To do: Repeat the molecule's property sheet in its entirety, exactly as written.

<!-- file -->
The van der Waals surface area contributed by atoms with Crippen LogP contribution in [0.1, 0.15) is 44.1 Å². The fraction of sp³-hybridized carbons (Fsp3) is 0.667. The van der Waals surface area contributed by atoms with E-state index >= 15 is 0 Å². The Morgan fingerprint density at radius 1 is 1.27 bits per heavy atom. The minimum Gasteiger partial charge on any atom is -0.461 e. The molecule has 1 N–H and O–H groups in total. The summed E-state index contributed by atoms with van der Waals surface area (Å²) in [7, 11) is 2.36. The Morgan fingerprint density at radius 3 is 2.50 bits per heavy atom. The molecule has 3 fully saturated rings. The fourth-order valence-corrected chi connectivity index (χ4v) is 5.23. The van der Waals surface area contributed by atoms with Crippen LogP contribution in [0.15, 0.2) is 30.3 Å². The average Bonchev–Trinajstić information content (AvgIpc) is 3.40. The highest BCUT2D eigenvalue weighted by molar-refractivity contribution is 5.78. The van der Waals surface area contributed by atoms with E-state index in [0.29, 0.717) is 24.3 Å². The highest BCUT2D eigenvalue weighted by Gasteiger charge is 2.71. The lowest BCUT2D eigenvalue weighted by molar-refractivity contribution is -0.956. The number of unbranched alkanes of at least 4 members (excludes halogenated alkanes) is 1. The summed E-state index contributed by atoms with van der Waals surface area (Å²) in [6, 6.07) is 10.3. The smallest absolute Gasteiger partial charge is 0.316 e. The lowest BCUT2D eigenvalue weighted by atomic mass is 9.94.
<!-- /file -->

The van der Waals surface area contributed by atoms with Crippen LogP contribution in [0.1, 0.15) is 44.1 Å². The fraction of sp³-hybridized carbons (Fsp3) is 0.667. The van der Waals surface area contributed by atoms with E-state index >= 15 is 0 Å². The Morgan fingerprint density at radius 1 is 1.27 bits per heavy atom. The minimum Gasteiger partial charge on any atom is -0.461 e. The molecule has 1 N–H and O–H groups in total. The summed E-state index contributed by atoms with van der Waals surface area (Å²) in [7, 11) is 2.36. The Morgan fingerprint density at radius 3 is 2.50 bits per heavy atom. The molecule has 3 fully saturated rings. The fourth-order valence-corrected chi connectivity index (χ4v) is 5.23. The van der Waals surface area contributed by atoms with Crippen LogP contribution in [0.15, 0.2) is 30.3 Å². The average Bonchev–Trinajstić information content (AvgIpc) is 3.40. The highest BCUT2D eigenvalue weighted by molar-refractivity contribution is 5.78. The van der Waals surface area contributed by atoms with E-state index in [0.29, 0.717) is 24.3 Å². The highest BCUT2D eigenvalue weighted by Gasteiger charge is 2.71. The lowest BCUT2D eigenvalue weighted by molar-refractivity contribution is -0.956. The number of unbranched alkanes of at least 4 members (excludes halogenated alkanes) is 1. The summed E-state index contributed by atoms with van der Waals surface area (Å²) in [6, 6.07) is 10.3. The smallest absolute Gasteiger partial charge is 0.316 e. The lowest BCUT2D eigenvalue weighted by atomic mass is 9.94.